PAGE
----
Thousands descend on East Cumbria to tackle weekend spectacular

First published in Sport The Westmorland Gazette: Photograph of the Author by , Reporter

LIGHT snow met thousands of participants who took part in the Original Mountain Marathon in Cumbria this weekend - one of the hardest endurance challenges in the world.

Adventure lovers descended on Sedbergh School for the two-day spectacular, which is held in different regions across the UK every year.

The Howgill Fells were chosen this year for the first time since 1998 and on the fourth occasion overall.

People must take with them all their clothes, tents, equipment and food for 36 hours, navigating their own route with an overnight camp included in the race. Teams are totally self supporting, with no GPS or outside support Long-term organiser Jen Longbottom, said: “The Howgills have always had a special place in my heart for it was here I first competed in the OMM.”

There were eight different categories included in two classes.

The elite section of the Line class, which contains five different areas, involved two consecutive marathon length days with 2,500m of ascent over 48 hours.

Bjorn Rydvall and Aaron Prince came home first in a time of 11:21.01, six minutes and 50 seconds ahead of Duncan Archer and Shane Ohly.

Those two teams finished more than an hour ahead of third-placed Nick Barrable and Darrell High.

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In wet conditions D Class Winners were Quentin Harding and his daughter Zoe Harding, 17, from Lancaster, who finished an hour and a half ahead of the closest rivals Kevin Honeysett and Kerry Brown.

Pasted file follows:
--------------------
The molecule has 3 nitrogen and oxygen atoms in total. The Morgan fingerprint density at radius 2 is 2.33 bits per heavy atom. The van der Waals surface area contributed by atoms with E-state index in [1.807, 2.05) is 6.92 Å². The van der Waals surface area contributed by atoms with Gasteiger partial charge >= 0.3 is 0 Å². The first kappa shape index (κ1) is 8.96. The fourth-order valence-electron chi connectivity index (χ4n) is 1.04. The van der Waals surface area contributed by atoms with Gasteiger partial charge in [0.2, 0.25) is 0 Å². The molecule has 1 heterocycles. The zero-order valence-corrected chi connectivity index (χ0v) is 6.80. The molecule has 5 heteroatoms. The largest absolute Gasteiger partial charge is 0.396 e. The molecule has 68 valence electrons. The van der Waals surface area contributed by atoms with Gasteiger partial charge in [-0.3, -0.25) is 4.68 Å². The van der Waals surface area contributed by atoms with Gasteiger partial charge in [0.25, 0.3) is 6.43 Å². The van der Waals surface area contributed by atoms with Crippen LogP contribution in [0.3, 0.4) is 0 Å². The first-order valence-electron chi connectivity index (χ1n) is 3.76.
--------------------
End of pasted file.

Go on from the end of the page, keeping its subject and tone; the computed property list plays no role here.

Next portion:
Quentin said: “This is my 25th or 26th time and I had to come out of retirement to run with my daughter Zoe on her first OMM event. I carried the gear and she had the responsibility of navigation!

C Class winners were Chris Owens, 18, and Jonny Malley, 20, from Sheffield University.

They said: “This is our first OMM event. The conditions today have been cold and wet with a lot of clag on the hill.

“Fortunately our navigation was spot on and we went really well, although it was a rough and cold night’s sleep as we opted for only the essentials to save on weight!”

Jonathan Crickmore and Peter Bray’s time of 8:42.58 gave them a one hour five minute victory over Nicholas Barber and Andrew Blackett in the B class, with vet John Tullie and Kenny Short a further 25 minutes back.

Tom Beasant and Alasdair McLeod reigned supreme in the A category.

The Score class was the second type of event, and in the Long Score Tom and Astrid Gibbs were the winners in 12:52.58, just a couple of minutes ahead of vet Kenny Leitch and Keith Masson.

Ciara Largey and Marcus Pinker emerged triumphant in the medium score, while Christopher and Thane Hall won the long score.

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